A HUMBLE HEALER July 2012 – YOU Magazine

Plastic surgeon Dr Ridwan Mia performed
the historic skin graft on Pippie Kruger. It’s been an emotional journey for both him and the little girl’s family
By JACO HOUGH-COETZEE

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HE’S a modest man, say those who know him, and the moment you meet him it’s clear that’s true. Dr Ridwan Mia, the surgeon who has given Pippie Kruger new skin on almost her entire body, is quick to say he’s no hero, just an ordinary doctor who’s glad everything has gone well.
Modest indeed. at 36 he has not only made medical history with the first cloned skin graft in South Africa, he has also given Pippie (3) a second chance at a normal, happy life. The little girl sustained third-degree burns over 80 per cent of her body when she was engulfed in flames after a bottle of firelighter gel exploded at a family braai.
The real hero of the story is Pippie’s mother, Anicè, plastic and reconstructive surgeon Dr Mia says. after he saw the little girl’s appalling injuries on New Year’s Eve he prepared Anicè for the worst: Pippie was hanging on by a thread. “But she [Anicè] kept looking for a solution until she found one. She’s one of the few people I know who doesn’t give up hope.”
Anicè spent nights on the internet looking for an answer – and she found it: a medical laboratory in Boston in America that can use a scrap of healthy skin from a burn victim to clone new skin for grafting.
On Dr Mia’s desk at Netcare Sunninghill Hospital in Sandton is a special memento: a metal tin with a transparent lid. It’s one of the 41 tins in which Pippie’s cloned skin was flown from America to Johannesburg.
He’s just grateful he could be one of the links in a long medical chain, he says.
“No, I never thought it would be a ‘first’. I was thinking about the upcoming opera

HE’S a modest man, say those who know him, and the moment you meet him it’s clear that’s true. Dr Ridwan Mia, the surgeon who has given Pippie Kruger new skin on almost her entire body, is quick to say he’s no hero, just an ordinary doctor who’s glad everything has gone well.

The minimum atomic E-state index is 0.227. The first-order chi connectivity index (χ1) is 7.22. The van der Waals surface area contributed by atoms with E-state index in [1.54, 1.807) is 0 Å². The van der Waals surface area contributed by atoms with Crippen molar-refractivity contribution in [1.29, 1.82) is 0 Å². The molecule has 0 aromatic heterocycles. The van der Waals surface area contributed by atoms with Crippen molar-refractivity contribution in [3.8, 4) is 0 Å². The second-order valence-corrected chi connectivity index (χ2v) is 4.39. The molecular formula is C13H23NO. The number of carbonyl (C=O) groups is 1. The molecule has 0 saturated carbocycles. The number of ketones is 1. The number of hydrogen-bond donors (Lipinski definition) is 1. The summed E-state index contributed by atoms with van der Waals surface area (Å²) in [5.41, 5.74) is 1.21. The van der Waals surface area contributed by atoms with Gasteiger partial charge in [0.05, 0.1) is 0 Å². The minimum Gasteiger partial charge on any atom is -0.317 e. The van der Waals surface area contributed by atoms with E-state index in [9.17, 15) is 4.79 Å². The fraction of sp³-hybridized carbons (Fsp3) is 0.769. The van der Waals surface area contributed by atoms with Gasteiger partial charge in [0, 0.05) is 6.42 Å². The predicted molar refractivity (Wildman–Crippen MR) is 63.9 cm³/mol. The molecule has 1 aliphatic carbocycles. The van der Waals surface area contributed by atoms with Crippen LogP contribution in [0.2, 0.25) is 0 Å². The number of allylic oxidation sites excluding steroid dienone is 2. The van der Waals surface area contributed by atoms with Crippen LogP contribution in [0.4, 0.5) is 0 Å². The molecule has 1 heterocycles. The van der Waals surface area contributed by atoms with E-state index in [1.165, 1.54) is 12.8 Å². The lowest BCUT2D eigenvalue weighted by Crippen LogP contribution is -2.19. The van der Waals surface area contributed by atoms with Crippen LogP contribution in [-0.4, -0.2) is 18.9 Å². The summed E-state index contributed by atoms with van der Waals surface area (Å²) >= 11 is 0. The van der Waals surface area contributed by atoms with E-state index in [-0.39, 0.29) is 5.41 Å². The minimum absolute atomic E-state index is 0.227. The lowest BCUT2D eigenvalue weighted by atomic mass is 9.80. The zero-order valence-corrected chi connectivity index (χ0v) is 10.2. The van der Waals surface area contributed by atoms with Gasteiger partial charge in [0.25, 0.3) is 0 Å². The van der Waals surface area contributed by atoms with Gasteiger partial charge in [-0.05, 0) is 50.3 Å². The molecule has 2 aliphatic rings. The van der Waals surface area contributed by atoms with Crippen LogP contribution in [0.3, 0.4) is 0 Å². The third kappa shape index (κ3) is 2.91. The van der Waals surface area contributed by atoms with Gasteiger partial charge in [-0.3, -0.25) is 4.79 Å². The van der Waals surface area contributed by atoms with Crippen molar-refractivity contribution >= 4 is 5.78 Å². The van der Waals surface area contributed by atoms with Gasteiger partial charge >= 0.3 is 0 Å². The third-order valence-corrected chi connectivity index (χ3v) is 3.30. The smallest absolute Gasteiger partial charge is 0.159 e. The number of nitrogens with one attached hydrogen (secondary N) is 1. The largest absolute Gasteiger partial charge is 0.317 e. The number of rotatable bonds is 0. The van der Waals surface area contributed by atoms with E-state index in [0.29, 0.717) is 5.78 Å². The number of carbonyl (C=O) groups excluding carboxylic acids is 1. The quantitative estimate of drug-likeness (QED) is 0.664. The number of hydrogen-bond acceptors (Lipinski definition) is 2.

Modest indeed. at 36 he has not only made medical history with the first cloned skin graft in South Africa, he has also given Pippie (3) a second chance at a normal, happy life. The little girl sustained third-degree burns over 80 per cent of her body when she was engulfed in flames after a bottle of firelighter gel exploded at a family braai.
The real hero of the story is Pippie’s mother, anicè, plastic and reconstructive surgeon Dr Mia says. after he saw the little girl’s appalling injuries on New Year’s Eve he prepared Anicè for the worst: Pippie was hanging on by a thread. “But she [Anicè] kept looking for a solution until she found one. She’s one of the few people I know who doesn’t give up hope.”
Anicè spent nights on the internet looking for an answer – and she found it: a medical laboratory in Boston in America that can use a scrap of healthy skin from a burn victim to clone new skin for grafting.
On Dr Mia’s desk at Netcare Sunninghill Hospital in Sandton is a special memento:
a metal tin with a transparent lid. It’s one of the 41 tins in which Pippie’s cloned skin was
flown from America to Johannesburg. He’s just grateful he could be one of the links in a long medical chain, he says. “No, I never thought it would be a ‘first’. I was thinking about the upcoming opera